05 November 2010

Bringing home the bacon

Last year I wrote about the micro pig being the latest pet craze in Britain.

It seems that the craze had also taken in Australia, with Chrystal's Mini Pigs being a main breeder-supplier.

The Age (Carolyn Webb) reported about a pet pig named Leroy attending canine obedience classes. Excerpt
Watching 10-week-old Leroy at a Heidelberg park yesterday, it was clear that the dog club's gamble to admit Leroy as its first pig student has succeeded. In a month of private lessons, Ms Behan has taught Leroy to sit, come when called, and push a soccer ball.

She's moving on to tricks such as carrying a bag in his mouth - a challenge because it's not a natural action for a pig.

Despite a short attention span and his poor eyesight, Leroy has nailed some tasks faster than canine students and has a non-aggressive nature.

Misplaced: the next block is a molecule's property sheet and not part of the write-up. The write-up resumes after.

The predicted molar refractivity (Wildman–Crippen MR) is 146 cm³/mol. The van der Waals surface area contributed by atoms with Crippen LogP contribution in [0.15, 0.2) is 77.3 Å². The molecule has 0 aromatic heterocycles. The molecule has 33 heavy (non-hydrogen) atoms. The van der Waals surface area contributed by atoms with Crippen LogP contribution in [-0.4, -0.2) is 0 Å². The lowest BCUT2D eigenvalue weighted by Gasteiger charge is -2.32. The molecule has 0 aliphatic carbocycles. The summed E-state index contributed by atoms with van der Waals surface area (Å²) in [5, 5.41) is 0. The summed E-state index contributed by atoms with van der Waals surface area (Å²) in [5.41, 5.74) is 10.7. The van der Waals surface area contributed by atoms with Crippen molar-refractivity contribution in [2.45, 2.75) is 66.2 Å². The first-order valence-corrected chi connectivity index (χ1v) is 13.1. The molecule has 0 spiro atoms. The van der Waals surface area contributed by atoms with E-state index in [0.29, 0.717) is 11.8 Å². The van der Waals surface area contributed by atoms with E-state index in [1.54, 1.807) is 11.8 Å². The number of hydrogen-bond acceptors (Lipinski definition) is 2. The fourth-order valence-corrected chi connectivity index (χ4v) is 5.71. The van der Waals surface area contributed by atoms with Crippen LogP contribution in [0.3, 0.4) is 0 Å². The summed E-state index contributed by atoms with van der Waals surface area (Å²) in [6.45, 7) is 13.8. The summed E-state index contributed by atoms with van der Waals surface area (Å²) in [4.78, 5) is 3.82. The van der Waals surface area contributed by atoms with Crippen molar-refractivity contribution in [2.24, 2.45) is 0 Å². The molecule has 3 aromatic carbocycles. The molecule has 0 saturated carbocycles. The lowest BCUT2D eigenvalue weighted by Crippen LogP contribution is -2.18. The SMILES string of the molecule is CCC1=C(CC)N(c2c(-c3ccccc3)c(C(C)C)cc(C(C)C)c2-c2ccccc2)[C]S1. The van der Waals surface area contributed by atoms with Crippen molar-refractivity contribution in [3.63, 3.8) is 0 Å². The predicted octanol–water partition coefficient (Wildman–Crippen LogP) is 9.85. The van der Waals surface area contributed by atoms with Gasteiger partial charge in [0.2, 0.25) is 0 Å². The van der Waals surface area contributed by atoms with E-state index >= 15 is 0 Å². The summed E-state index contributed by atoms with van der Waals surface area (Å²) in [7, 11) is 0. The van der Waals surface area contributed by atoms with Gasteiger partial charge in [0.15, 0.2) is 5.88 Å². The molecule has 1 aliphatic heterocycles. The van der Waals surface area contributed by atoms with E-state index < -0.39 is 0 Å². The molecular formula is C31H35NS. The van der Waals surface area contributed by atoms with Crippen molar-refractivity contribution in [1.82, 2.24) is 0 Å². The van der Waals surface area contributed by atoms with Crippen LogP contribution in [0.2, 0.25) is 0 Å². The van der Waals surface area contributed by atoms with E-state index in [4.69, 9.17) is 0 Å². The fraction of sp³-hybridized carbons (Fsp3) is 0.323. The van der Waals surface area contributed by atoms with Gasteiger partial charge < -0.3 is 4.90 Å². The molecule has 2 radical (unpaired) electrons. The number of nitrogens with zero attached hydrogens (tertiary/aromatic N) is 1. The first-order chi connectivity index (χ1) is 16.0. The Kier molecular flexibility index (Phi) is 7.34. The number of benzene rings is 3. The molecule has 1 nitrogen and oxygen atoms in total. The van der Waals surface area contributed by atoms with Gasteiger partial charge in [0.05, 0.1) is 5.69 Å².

Katarina Behan, the trainer also wrote in her blog, doglifetraining.com
A number of months ago I was approached to train a pet piglet, named Leroy. I saw this as an amazing opportunity to ‘test’ the method of training I use on dogs, on another species. I had heard that pigs are very intelligent and that they can be trained to perform many different behaviours.

To begin, I wanted to teach Leroy to push a soccer ball around with his nose. In order to do this, I knew I had to use a training tool called a ‘clicker’. Clickers are small hand held tools, with a button or stiff strip of metal that once pushed, it makes a distinct ‘click’ sound. You may have received one as a child in a party bag.
See video

Unlike the British micro pigs, these appear to be slightly bigger. More meat on a spit. Only joking.

Pigs are as intelligent as dogs, if not more so. Pig owners are probably unlikely to keep eating pork. If only ham and bacon weren't so tasty.

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